Traders criticise council over delays in paying out grants

Business owners are angry and frustrated that it has taken weeks to receive restart grants from Brighton and Hove City Council.

Restart grants to support businesses as they reopen after lockdown were started on Thursday 1 April but many businesses in Brighton and Hove are still waiting for their money.

The government grants support businesses with a one-off grant of up to £6,000 for “non-essential retail” and up to £18,000 for businesses in the hospitality, gyms, accommodation and personal care sectors as they reopen.

Nigel Parry, treasurer of the Railway Club, in Belmont, off Dyke Road, feared the business, which has operated since the 1950s, may have to close because of the delays.

He said: “Why have the council sat on £25 million for over six weeks? How much interest did they receive on the £25,632,603 they received? What are they doing with this as the money was not theirs in the first place?

“We have stock to pay for next week which, as it currently stands, the payments will bounce and suppliers will withdraw out credit.

“I may have to pay the bill myself in the interim period. We are a social club run by a committee of volunteers so, as treasurer, it’s not my personal liability to pay the bills from my own money.”

Mr Parry called for the resignation of whoever was responsible for the delay.

Michelle Raven, owner of a café in Lewes Road, Brighton, was frustrated that the grant forms were not available until after many businesses reopened for people sitting outside or for takeaways.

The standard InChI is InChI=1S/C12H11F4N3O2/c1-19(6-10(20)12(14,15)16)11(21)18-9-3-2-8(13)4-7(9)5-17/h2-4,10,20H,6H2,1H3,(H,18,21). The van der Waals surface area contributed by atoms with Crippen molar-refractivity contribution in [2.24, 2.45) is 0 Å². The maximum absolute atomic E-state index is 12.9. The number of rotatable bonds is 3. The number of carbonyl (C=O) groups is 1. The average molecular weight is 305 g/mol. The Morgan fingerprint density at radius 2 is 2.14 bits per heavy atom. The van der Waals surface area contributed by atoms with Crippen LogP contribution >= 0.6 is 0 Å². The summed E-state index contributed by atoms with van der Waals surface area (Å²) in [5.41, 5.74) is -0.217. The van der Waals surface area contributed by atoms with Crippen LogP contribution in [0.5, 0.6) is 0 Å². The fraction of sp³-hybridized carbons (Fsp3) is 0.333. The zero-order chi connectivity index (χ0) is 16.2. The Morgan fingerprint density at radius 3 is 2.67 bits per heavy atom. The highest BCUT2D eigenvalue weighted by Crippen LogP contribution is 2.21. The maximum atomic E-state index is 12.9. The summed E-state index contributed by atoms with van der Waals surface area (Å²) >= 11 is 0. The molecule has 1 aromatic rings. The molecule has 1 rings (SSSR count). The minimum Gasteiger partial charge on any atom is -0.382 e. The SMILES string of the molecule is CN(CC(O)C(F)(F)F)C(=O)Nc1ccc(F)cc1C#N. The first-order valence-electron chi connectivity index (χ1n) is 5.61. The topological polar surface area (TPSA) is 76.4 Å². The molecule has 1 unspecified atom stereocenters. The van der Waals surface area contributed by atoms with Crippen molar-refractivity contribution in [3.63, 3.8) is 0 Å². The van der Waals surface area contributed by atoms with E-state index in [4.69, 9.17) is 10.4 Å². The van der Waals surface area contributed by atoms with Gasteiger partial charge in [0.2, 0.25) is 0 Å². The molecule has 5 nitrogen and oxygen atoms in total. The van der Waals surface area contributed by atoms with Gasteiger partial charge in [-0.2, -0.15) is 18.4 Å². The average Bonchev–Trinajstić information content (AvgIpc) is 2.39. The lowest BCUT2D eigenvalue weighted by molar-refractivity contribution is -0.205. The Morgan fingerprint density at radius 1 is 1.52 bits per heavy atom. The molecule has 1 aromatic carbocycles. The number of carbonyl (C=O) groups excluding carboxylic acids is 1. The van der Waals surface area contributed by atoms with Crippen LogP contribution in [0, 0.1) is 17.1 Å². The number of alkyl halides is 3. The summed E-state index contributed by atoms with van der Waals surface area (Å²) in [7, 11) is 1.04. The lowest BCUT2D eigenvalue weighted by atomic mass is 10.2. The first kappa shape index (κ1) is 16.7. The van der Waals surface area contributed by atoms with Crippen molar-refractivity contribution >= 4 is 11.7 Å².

As an “indoor” business, she wanted to be ready to reopen on Monday 17 May when customers could sit inside again.

She said: “We’ve all filled the forms out but haven’t been paid.

“I should imagine your McDonald’s and large companies have because they claim small companies do fraud.

“We’re on a knife-edge at the moment. That’s how business is.”

Green councillor Tom Druitt said that the council was not “sitting” on the money.

Councillor Tom Druitt

Councillor Druitt said: “Council policy is to get the money out the door as quickly as possible and extra resources have been brought in to process the grants as quickly as possible.

“There are some isolated cases where the council has had trouble finding the business in question or where some other issue has delayed payment.

“If there is a particular business that is having trouble getting a payment that’s due, please refer them to me and I will follow up their payment for them.”

Some small business owners affected by the delays feared that complaining would result in a “blacklisting” by council officials.

Councillor Druitt said that no business should fear making a complaint.

The council said: “The Restart Grant Scheme that came into effect on (Thursday) 1 April had additional requirements, particularly in relation to fraud prevention.

“This meant that we had to write new software. These grants are also subject to an application process as they require external assessment.

“Both factors have slowed things down compared to the previous grant scheme.

“We have paid out around 60 per cent of the 2,800 or so applications we have received.

“These payments are for both Restart Grants and for Additional Restriction Grants, which are for businesses that aren’t eligible for Restart because they do not pay business rates.

“We expect to pay the remaining grants within a fortnight, apart from the ones where the applications are incomplete and we have asked for further information.

“We make no distinction between small and large businesses in regards to when grants are paid out.”

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